Isaiah 7:10-14; Romans 1:1-7; Matthew 1:18-25
WE ARE NOW on the eve of the birth of Jesus. In today's Gospel, Matthew tells us how this came about. His account is totally different from that of Luke. The only thing in common with both accounts are the central ideas that:
In both accounts there is an angelic appearance: in one case to Mary and in the other to Joseph. Mary is told – in Luke's gospel – that she is to bear a son. When she says that she is still a virgin, she is told that the Holy Spirit will come upon her and her child will be the Son of God. In Joseph's case, he is told – in Matthew's gospel – not to be afraid to take Mary home as his wife because the child with whom she is pregnant is from the Spirit of God. The stories are different but the central message is the same. Mary is the mother of the Child but Joseph is not the father.
Jewish weddings involved three stages. First, there was the engagement. This was often prearranged by the parents or a matchmaker while the couple were still young children. Marriages were primarily seen as the union of families and the continuing of the family line. They were not primarily unions of love, as we expect today. Of course, in the course of time husband and wife could become deeply bonded by a genuine love and caring for each other. But it was procreation, especially the bearing of sons, that was the first priority. So we see in Old Testament times how cursed women felt who could not bear sons for their husband and his family.
Love might or might not come later; it was secondary. And it was only relatively recently that the Catholic Church itself put the two ends of marriage – love and procreation – as equally important. It took quite a while in the Church for the idea that a deep Christian love could be expressed through sexual intercourse, that it involved a deep mutual giving of one's whole self to the spouse and that it was not just a regrettable but unavoidable means to procreate.
Later came the betrothal. This was a legally binding relationship lasting for one year. During this period the couple lived apart and had no sexual relations. If either party did not want at this stage to go through with the marriage, there had to be a divorce. And the penalty for having sexual relations with a betrothed virgin was stoning to death for both. The third stage was the marriage itself.
We can see then Joseph's serious dilemma, not to mention his feeling of shock, when he found that his betrothed was already pregnant and not by him. It seemed an open and shut case of adultery.
And imagine the feelings of Mary herself in this position! How was she to explain that she was pregnant by the power of God? Who would believe a story like that? If Joseph felt outraged and betrayed, one would understand. Most men would have planned vengeance at such an insult to their manliness and the possibility of becoming the laughing stock of the other men in the village.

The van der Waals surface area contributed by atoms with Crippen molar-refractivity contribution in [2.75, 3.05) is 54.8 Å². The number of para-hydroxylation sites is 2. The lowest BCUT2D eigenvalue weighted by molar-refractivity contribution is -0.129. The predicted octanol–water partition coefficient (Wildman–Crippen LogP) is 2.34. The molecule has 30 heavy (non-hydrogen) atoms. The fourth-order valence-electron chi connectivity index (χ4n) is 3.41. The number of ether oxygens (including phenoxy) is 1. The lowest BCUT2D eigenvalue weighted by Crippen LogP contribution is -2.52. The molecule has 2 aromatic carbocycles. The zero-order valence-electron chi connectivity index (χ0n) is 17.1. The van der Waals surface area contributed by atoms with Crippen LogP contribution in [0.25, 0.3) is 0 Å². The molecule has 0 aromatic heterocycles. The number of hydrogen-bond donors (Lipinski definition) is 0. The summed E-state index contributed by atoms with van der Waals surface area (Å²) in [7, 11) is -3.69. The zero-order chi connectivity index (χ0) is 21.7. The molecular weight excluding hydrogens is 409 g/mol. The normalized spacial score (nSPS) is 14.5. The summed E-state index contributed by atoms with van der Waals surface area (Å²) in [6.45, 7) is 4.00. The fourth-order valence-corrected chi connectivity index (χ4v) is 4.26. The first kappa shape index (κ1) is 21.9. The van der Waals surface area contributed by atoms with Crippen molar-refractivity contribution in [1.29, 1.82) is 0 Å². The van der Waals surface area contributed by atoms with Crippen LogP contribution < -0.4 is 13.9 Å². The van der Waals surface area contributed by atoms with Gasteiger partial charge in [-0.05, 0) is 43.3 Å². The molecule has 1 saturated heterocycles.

But Joseph was not an ordinary person. He was a "righteous" man. And he must have seen in Mary more than an ordinary person too. He did not want to expose her openly. To do so would have made her liable to the severest punishment. But at the very least the Mosaic law required a man to divorce his wife under such circumstances. This was Joseph's duty and he was going to observe it.
But compassion for his bride (extraordinary in the circumstances and in that culture) led him to want to break off the engagement quietly that is, before a minimum of two witnesses and without pressing charges.
The angel’s message
Just then the angel appears to him telling him to go through with the marriage. The child has been conceived by the power of God's Spirit. No other man is involved. The son is to be called 'Jesus', which means 'Saviour' because his mission is to save his people from their estrangement with God.
As a descendant of David, Joseph will become the legal father of Jesus the Messiah. And Jesus will be called later in the Gospel, "Son of David". As Paul puts it in the Second Reading today: he, Paul, is preaching the gospel "concerning [God's] Son, who was descended from David according to the flesh and was declared to be Son of God with power according to the spirit of holiness by resurrection from the dead, Jesus Christ our Lord".
In many ways, Joseph is a reflection of Joseph in the Hebrew Testament, the son of Jacob who was sold into slavery by his jealous brothers. He was also a righteous man, influenced by dreams and forced into exile in Egypt.
Fulfillment of scripture
Eleven times altogether in his gospel Matthew indicates how events in the life of Jesus are fulfilments of Hebrew Testament promises. Here he quotes the prophet Isaiah (using the Greek Septuagint text): "Look, the virgin (Greek parthenos, ????????; Hebrew alma, young girl of marriageable age) shall conceive and bear a son." The child will be called Emmanuel, which Matthew explains as meaning "God with us". Jesus will be the very presence of God the Father in our world. As John says in his Prologue: "The Word became flesh and pitched his tent among us" (John 1:14). God is with us and is one of us. And this presence does not end with the Resurrection.
With us always
Before Jesus leaves his disciples at the Ascension, his last words (in Matthew's Gospel) are: "I am with you always -- to the very end of time" (Matt 28:20). Right down to the present, Jesus continues to be Emmanuel. And that is why we continue to celebrate the birth of Jesus 2,000 years on. Through his Body, the Church, the Christian community, Jesus continues to be visibly present in word and action. This Eucharist is our sacramental celebration of that presence, a presence in every single one of us here.
The effectiveness of that presence depends on our conscious union with Jesus and with the vision of his Gospel lived out in our daily lives. Let Jesus be really re-born in each one of us this Christmas.
Source: Sacred Space